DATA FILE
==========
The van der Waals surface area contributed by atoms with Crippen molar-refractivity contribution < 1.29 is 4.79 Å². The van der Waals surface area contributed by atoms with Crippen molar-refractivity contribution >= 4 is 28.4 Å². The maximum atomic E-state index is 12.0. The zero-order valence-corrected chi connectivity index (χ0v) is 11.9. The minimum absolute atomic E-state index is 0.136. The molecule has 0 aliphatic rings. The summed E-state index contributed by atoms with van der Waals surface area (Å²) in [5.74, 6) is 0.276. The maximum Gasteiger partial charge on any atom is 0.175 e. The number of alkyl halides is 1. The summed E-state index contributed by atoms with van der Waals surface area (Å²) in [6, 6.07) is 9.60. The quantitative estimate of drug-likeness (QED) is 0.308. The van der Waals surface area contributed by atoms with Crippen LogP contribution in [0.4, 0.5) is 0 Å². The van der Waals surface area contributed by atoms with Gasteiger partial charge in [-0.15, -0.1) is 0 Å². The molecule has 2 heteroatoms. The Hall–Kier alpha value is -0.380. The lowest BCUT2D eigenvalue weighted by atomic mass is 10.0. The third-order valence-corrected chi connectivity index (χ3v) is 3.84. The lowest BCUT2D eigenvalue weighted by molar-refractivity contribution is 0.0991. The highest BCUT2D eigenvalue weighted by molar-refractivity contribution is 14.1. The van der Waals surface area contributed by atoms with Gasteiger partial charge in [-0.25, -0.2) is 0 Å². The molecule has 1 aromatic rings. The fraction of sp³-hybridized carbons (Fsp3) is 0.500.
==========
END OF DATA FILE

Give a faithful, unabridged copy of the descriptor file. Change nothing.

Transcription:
The van der Waals surface area contributed by atoms with Crippen molar-refractivity contribution < 1.29 is 4.79 Å². The van der Waals surface area contributed by atoms with Crippen molar-refractivity contribution >= 4 is 28.4 Å². The maximum atomic E-state index is 12.0. The zero-order valence-corrected chi connectivity index (χ0v) is 11.9. The minimum absolute atomic E-state index is 0.136. The molecule has 0 aliphatic rings. The summed E-state index contributed by atoms with van der Waals surface area (Å²) in [5.74, 6) is 0.276. The maximum Gasteiger partial charge on any atom is 0.175 e. The number of alkyl halides is 1. The summed E-state index contributed by atoms with van der Waals surface area (Å²) in [6, 6.07) is 9.60. The quantitative estimate of drug-likeness (QED) is 0.308. The van der Waals surface area contributed by atoms with Crippen LogP contribution in [0.4, 0.5) is 0 Å². The van der Waals surface area contributed by atoms with Gasteiger partial charge in [-0.15, -0.1) is 0 Å². The molecule has 2 heteroatoms. The Hall–Kier alpha value is -0.380. The lowest BCUT2D eigenvalue weighted by atomic mass is 10.0. The third-order valence-corrected chi connectivity index (χ3v) is 3.84. The lowest BCUT2D eigenvalue weighted by molar-refractivity contribution is 0.0991. The highest BCUT2D eigenvalue weighted by molar-refractivity contribution is 14.1. The van der Waals surface area contributed by atoms with Gasteiger partial charge in [-0.25, -0.2) is 0 Å². The molecule has 1 aromatic rings. The fraction of sp³-hybridized carbons (Fsp3) is 0.500.